Transition to a concept-based classroom
Teachers often mention to me that it’s difficult to visualize how the new concept-based approach for MYP will fit into teaching plans. Colleagues can easily ensure learners grasp and explore the mathematical objectives, but it can be hard to know how to integrate all the key and related concepts across a whole scheme of work.
Myself and my co-authors are currently developing new MYP Mathematics resources that incorporate all the mathematics needed for the new e-assessment and the prior learning for the Diploma courses. These resources are organized by the related concepts and progress by level of difficulty. This enables you to autonomously plan the mathematical units you want to teach in the order that you want, but with a clear, flexible structure for linking them to both the key concepts (like relationships or form) and related concepts (like simplification and change).
For example, if you’re teaching a unit on algebraic expressions, you might dip into the chapters on simplification, system and equivalence to cover the required mathematical objectives in your unit, and synergistically incorporate the key concept of form.
I’ve given an example of how this could work practically below.
How could this work in the classroom? For example, in a unit on algebraic expressions you could introduce the unit by having the students look at the key concept of form to understand why algebraic expressions are presented in a particular format. More specifically, in the related concept of simplification, students will understand that there are different ways of writing equivalent algebraic expressions. By using certain rules of algebra they will discover the related concept of system, and they can simplify expressions to make better sense of these rules, or be able to use the rules in real world settings. This process of simplification in algebra is seen as a way of changing the form of an expression while at the same time making sure that the equivalence of the expressions is maintained.
So, a unit on algebraic expressions strongly emphasizes the related concepts of simplification, equivalence and system. These related concepts can then be tied back to the underpinning key concept of form; you can conclude by examining students’ findings and discussing the implications of form.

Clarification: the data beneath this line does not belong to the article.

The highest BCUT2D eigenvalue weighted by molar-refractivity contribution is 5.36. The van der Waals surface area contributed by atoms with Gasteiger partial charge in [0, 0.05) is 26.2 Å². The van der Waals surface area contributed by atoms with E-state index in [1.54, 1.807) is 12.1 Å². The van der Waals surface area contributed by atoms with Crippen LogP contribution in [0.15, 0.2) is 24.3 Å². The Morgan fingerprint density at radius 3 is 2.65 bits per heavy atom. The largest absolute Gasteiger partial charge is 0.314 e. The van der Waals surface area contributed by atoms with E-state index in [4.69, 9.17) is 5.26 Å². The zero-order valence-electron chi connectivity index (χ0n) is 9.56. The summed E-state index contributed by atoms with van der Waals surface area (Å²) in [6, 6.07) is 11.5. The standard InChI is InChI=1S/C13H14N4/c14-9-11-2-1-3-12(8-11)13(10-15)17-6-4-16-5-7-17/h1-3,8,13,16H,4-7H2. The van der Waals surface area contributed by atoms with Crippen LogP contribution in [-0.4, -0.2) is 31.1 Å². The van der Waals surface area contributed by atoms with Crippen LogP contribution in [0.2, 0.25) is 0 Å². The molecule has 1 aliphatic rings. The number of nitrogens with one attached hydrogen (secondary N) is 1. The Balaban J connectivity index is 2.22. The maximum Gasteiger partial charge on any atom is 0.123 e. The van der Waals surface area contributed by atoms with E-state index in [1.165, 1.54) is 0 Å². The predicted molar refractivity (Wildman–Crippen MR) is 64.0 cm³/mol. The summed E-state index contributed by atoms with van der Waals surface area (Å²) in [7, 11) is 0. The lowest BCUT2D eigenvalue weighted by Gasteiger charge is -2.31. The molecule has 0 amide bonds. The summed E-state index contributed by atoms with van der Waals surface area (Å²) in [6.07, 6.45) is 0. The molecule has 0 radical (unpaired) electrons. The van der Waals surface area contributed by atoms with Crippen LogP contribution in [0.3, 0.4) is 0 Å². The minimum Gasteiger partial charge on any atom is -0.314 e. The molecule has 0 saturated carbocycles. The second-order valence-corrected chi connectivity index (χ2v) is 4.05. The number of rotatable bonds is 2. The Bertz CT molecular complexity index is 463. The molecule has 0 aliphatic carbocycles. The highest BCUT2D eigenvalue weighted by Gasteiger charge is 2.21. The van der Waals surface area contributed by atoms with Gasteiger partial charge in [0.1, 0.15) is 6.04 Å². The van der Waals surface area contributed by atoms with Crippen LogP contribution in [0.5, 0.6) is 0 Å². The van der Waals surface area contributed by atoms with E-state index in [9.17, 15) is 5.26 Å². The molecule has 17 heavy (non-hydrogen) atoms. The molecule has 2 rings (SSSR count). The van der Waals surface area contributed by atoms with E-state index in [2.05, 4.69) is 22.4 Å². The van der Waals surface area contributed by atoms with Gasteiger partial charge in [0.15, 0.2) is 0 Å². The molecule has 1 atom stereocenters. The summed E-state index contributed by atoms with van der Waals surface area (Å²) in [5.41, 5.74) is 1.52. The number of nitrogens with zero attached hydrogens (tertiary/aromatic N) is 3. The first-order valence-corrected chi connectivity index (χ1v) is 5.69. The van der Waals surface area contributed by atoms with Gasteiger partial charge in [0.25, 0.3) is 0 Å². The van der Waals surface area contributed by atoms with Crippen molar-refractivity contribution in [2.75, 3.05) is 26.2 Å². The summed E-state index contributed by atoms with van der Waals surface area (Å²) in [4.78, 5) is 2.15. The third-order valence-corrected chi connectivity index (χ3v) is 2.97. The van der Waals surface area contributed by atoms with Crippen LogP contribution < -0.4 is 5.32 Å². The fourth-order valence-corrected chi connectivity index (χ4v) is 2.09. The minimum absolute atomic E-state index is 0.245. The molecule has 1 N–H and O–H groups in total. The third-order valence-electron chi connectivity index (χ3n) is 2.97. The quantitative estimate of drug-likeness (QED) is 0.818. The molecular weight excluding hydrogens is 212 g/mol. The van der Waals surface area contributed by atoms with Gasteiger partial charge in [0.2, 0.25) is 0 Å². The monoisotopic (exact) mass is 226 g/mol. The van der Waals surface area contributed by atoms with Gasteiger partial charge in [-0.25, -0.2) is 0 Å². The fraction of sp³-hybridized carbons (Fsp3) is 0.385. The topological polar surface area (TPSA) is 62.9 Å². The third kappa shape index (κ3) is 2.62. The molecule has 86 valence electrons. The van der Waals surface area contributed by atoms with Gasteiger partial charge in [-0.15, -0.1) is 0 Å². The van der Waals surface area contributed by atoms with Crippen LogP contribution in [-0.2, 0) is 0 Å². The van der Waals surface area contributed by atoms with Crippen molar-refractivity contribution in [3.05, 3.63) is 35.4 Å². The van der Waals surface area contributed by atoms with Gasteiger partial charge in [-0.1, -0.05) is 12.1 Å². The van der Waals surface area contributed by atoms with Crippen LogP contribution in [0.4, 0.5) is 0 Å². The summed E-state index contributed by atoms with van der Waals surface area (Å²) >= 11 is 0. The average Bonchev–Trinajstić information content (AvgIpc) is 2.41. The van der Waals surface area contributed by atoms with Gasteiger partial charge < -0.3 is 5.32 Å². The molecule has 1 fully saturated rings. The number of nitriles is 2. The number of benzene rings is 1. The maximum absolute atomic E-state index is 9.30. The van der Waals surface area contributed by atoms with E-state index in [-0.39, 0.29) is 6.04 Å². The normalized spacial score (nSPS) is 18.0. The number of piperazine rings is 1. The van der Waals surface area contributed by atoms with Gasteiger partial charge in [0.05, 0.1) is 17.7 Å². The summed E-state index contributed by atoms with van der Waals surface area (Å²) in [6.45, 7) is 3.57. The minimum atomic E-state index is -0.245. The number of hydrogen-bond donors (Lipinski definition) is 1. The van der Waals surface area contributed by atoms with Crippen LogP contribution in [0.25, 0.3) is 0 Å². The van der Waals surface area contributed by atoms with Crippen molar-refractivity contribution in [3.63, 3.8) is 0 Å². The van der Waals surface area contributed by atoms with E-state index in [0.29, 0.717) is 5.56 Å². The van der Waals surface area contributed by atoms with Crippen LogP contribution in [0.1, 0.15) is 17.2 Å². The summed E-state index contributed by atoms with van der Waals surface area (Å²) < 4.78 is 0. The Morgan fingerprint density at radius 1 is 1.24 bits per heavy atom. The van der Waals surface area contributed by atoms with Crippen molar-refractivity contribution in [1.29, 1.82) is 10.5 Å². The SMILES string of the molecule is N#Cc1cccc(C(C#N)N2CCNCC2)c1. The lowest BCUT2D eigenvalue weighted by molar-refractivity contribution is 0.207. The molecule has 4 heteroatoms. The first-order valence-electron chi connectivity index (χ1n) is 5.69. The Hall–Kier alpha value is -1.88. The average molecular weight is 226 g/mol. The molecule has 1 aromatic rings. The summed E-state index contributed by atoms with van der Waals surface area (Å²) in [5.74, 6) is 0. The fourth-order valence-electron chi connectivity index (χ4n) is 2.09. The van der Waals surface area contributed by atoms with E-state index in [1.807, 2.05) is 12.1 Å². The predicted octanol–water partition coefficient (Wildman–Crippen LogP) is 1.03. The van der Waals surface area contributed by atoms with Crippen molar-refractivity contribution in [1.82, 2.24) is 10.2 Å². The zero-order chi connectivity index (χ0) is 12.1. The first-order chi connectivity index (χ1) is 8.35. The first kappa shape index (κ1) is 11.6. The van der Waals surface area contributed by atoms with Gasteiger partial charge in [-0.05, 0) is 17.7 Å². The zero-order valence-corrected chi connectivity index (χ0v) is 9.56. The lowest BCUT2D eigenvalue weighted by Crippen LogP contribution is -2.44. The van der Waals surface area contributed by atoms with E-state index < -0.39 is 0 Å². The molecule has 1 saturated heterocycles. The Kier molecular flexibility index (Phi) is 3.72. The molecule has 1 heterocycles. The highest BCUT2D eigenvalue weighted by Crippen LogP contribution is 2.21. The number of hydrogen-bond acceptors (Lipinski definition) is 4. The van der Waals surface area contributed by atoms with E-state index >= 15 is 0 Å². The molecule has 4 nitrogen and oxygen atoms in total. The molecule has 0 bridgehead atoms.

Progressing through this unit leads us directly into linear equations where we heavily rely on the concept of equivalence to understand fully the equivalence transformations in simplifying and solving the equations. Systems of equations naturally follow, leading into linear programming. This lends itself to a whole range of real life examples where the concepts of equivalence, simplification and system can be fully comprehended.
Try this example
Try the following to link in the global context of Globalization and Sustainability with the key and related concepts.
A small island in the Caribbean imports and exports a variety of products. For the years 1995 to 2012 the island’s total exports and imports can be modelled by the following system of equations, where y represents the total exports or imports in millions of dollars, and x represents the time in years, and x=0 corresponds to the year 2000:
Exports: y = 1310x + 5165
Imports: y = 725x + 7430
- By analyzing the system of equations both algebraically and graphically, describe the island’s balance of trade between 1995 and 2012
- Explain what is meant by the term system of equations in the context of this problem.
- Describe the form of these equations.
- Explain what it means to say that both equations are presented in the same form.
- Explain how the form of these equations has helped you represent them on a graph and hence obtain a solution.
- How does the gradient of the lines determine the pattern in imports and exports?
Here are some examples of how to cover a mathematical objective in algebra through the related concepts. The key concepts can change depending on the context of the unit.
How your resources can help
Resources that are organized by related concept help students learn the mathematical objectives in a different way and encourage them to form stronger connections. This creates a framework for learners to embrace three-dimensional instruction where one of the goals is increased conceptual understanding supported by factual knowledge and skills, and the transfer of understanding across global contexts to assimilate information (Erickson 2008). It also establishes a base for subsequently linking in more mathematical objectives in later units.
Very much in line with the MYP: Next Chapter aims, this approach also builds the foundations for cross-curricular understanding, helping learners to recognize and manipulate mathematical ideas as they encounter them in other disciplines.
Rose Harrison is an MYP workshop leader with nearly 20 years' experience of teaching in international schools. She is an MYP Community and Service Leader, in addition to consulting on IB curriculum review.